Tag Archives: uganda

Anticipating the Adventure

It’s been a wild week. It’s included lots of late nights and early mornings, trying to listen and absorb seven hours of information a day, leaving the classroom with my head spinning and wondering how I ever survived high school without drinking a single cup of coffee.

I left the classroom this afternoon after a week of bootcamp with both a feeling of excitement and nervousness. One moment I’m ready to get on the flight, get to Alaska and start meeting the people; the next, I’m anxious about packing and embarking on a trip which will force me to step out of my comfort zone.

I touched on this in my last blog post, but I’m most excited about the chance to meet the Yup’ik people and learn about their culture and way of life. We’ve talked a lot this week about what we know about the Yup’ik. We know they treat nature and especially animals with a lot more respect than we often do. We have also talked about the people’s experience of cultural trauma, caused by an age of modernization and a desire to respect tradition. These conversations and topics have been interesting, and I’m excited to hear about them first hand.

I’m also thrilled to have the chance to be a part of a documentary film team and know at least a little about each aspect that goes into making a documentary. I’m so excited to work with our group. Each member has so much talent to bring to our project, and throughout this week we’ve become a little family.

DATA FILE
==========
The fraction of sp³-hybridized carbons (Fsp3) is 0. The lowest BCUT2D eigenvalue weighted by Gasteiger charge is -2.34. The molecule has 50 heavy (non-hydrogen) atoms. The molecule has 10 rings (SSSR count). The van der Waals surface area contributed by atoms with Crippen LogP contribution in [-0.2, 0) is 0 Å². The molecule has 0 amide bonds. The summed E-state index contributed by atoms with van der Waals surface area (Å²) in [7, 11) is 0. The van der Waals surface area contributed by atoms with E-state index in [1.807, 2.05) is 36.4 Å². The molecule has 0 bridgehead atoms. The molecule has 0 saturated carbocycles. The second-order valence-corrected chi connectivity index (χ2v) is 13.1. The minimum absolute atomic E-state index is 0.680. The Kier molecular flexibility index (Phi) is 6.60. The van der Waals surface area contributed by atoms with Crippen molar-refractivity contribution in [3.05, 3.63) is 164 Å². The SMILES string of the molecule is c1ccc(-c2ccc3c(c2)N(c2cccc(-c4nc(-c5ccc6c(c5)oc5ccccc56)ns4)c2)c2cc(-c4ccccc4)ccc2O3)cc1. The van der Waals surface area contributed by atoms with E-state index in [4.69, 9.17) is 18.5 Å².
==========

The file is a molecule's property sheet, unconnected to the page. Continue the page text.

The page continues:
Meet the team. We're all anticipating the journey ahead and ready to reflect on our experiences!
Meet the team. We’re all anticipating the journey ahead and preparing to reflect on our experiences!

With all the excitement comes a little fear. I’m nervous I have yet to pack, I’m nervous about squeezing everything into one big suitcase, and I’m nervous about living in a place for two weeks that I’ve seen once or twice on a map.

In terms of documentary film making, the video equipment terrifies me, even more so now that I’ve learned the basics of video in a matter of five days. I’m imagining a moment during this trip when we’ll have an interview to do and we’ll have to set up cameras and I’m going to forget how to focus the camera or set the shutter speed or f-stop. Luckily I’ve got a dozen other people who have my back.